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How Much Information Do You Have to Give the Census?

Failure to complete form means follow-up visits, potential fines

When Rockingham County resident Eric Smith found the 2010 U.S. Census waiting for him in the mailbox, he immediately went in the house and filled it out.

However, this North Carolinian — one of more than 4 million in the state to receive the government form — answered only one of the 10 questions on the form before returning it.

“I’m gladly doing my part, but I am a strict constitutionalist,” he said. “The only question I filled out is how many people live in my household. That’s the only one I’m constitutionally required to answer. The other questions invade my privacy. They don’t need to know the names of my family members, our date of birth, our gender or race. None of the rest is any of their business. That’s how I feel.”

He’s not alone.

U.S. Rep. Michele Bachmann, R-Minn., refused to fill out her own form because she felt the U.S. Census has been used to earmark minority groups for special reasons, including information that led to the Japanese internment during World War II.

Several conservative and Hispanic advocacy groups have urged members to refuse to complete their forms, or have called for an all-out boycott of the count, citing privacy and confidentiality issues as a reason to object. Some groups have started a campaign urging residents to answer “American” in the line indicating race.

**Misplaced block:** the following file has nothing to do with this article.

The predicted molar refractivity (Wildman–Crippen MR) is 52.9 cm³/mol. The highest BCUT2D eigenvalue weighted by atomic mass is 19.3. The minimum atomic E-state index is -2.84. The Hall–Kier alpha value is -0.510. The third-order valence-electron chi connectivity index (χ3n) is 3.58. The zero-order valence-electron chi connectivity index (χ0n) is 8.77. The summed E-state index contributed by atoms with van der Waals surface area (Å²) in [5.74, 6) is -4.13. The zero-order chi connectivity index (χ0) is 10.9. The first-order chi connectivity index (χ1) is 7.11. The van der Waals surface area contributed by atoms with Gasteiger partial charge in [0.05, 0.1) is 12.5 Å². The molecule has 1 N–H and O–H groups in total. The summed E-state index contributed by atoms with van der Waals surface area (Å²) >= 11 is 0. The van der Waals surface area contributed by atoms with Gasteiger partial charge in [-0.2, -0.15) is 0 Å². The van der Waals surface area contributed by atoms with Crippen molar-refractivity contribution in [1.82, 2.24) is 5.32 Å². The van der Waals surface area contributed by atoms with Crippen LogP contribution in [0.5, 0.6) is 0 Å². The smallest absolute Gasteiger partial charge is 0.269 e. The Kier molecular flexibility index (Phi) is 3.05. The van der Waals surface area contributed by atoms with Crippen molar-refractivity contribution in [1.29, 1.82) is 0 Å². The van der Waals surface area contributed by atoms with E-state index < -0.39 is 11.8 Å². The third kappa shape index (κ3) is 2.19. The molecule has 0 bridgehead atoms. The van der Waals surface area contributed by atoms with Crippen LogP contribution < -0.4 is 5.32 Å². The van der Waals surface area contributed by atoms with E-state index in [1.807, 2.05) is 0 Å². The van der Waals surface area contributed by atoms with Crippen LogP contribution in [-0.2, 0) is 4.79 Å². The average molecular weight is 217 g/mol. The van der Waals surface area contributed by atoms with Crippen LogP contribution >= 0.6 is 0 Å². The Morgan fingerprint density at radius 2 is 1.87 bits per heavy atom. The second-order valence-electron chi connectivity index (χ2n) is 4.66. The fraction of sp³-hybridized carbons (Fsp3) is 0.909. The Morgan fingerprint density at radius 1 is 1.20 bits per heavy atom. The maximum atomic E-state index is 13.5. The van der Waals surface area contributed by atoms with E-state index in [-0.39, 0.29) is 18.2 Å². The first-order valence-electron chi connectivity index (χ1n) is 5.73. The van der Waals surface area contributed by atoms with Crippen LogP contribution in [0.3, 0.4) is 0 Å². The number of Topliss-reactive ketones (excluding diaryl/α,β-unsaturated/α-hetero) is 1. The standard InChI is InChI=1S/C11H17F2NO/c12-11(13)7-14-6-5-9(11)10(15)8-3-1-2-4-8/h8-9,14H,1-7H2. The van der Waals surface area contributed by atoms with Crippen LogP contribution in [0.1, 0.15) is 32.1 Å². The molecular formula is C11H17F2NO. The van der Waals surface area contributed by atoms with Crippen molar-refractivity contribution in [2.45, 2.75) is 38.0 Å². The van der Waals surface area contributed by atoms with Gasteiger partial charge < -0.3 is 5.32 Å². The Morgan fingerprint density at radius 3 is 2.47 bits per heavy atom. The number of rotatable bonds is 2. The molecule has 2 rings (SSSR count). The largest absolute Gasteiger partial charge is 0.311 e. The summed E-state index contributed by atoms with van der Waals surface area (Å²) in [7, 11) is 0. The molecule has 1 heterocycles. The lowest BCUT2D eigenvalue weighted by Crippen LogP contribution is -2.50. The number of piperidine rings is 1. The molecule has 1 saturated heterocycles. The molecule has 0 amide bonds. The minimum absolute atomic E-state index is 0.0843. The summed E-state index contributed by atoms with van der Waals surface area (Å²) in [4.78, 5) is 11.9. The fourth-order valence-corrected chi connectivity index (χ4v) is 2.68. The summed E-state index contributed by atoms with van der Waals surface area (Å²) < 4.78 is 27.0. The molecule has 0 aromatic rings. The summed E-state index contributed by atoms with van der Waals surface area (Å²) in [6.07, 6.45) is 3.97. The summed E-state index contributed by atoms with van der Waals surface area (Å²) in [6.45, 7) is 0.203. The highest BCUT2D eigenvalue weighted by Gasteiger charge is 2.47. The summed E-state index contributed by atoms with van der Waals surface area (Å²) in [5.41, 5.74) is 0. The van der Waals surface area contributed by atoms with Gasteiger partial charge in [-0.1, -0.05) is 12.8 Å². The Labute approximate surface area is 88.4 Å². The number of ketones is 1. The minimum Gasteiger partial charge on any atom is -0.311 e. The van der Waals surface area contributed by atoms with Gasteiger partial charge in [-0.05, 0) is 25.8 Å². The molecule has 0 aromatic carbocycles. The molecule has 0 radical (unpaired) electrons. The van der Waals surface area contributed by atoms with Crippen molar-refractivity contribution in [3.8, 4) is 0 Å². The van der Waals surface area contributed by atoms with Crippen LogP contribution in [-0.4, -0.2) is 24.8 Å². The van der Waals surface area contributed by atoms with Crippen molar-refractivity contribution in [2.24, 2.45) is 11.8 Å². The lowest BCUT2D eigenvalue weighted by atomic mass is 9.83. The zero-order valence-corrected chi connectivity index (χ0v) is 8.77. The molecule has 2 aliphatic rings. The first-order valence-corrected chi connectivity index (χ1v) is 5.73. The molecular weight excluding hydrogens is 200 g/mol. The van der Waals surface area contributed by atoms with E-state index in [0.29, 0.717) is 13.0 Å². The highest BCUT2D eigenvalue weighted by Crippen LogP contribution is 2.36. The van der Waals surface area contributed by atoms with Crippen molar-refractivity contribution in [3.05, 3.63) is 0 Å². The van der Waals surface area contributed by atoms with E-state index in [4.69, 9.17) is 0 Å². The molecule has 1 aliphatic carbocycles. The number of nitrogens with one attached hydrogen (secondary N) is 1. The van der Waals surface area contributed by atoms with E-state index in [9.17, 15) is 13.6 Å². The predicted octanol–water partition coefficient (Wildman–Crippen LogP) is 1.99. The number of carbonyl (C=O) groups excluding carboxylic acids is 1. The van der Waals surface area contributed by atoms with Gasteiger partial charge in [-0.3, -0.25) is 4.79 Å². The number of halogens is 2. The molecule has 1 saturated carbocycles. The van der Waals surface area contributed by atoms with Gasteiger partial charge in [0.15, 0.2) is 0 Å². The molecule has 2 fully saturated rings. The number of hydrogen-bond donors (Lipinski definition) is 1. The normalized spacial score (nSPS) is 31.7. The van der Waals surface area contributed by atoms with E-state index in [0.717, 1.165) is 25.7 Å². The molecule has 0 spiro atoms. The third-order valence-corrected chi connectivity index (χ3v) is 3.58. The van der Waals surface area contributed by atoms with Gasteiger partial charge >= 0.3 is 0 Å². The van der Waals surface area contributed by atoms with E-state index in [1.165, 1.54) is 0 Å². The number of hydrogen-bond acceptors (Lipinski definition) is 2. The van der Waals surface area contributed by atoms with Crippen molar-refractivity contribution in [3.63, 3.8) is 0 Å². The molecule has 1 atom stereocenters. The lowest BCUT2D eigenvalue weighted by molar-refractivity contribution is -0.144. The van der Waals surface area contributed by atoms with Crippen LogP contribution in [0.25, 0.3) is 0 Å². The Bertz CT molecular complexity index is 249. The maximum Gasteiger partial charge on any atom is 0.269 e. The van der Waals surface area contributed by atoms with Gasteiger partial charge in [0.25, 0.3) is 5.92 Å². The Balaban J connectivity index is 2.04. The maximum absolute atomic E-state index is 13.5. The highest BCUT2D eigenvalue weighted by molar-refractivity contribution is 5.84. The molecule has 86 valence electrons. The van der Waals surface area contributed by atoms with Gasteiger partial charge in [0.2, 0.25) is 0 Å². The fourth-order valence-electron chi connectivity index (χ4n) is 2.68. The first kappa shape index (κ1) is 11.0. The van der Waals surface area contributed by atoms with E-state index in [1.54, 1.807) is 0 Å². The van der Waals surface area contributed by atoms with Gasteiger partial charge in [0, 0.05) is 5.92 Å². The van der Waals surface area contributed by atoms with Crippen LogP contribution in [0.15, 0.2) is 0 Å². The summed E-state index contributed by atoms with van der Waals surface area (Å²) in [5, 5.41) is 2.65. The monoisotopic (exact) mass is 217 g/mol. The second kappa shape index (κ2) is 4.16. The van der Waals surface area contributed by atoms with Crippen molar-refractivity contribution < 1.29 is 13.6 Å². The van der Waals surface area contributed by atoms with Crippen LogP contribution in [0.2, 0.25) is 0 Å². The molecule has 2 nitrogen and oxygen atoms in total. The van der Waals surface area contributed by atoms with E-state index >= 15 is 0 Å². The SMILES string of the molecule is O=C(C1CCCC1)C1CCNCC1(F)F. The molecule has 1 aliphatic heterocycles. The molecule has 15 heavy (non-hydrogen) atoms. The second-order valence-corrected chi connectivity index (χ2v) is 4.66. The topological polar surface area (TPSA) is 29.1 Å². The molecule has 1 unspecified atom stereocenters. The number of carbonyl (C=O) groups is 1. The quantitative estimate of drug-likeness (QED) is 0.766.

Such concerns aren’t new. But individuals who try to duck the census — or willfully provide inaccurate information — are in legal jeopardy. It is mandatory for every U.S. citizen to complete the 2010 U.S. Census, said Census Bureau spokeswoman B.J. Welborn.

“Every household is required to answer all 10 questions, according to Title 13 of the U.S. Code,” she said. “Those who turn in incomplete forms will either get a follow up by a U.S. census taker or a phone call.”

Fines for returning incomplete forms

Hans von Spakovsky, senior legal fellow at the Heritage Foundation in Washington, D.C., agrees that every question must be answered. “The case law says you can be fined $100 per question for not giving an answer,” he said. “No citizen has successfully defended a case in which they claimed that particular questions were too intrusive and beyond the authority of Congress to authorize.”

Individuals do not, however, have to allow a census taker into their homes, he said.

Although von Spakovsky said there is an “obsession with race” on the 2010 U.S Census Form, he said the United States Code states that government officials cannot make available to the public any data that be used to identify specific individuals. “The data can only be used for statistical purposes,” he said.

Sunshine Hillygus, associate professor of political science at Duke University and co-author of The Hard Count: The Political and Social Challenges of Census Mobilization, said these concerns have surrounded the U.S. Census, from the first taken in 1790 until the present.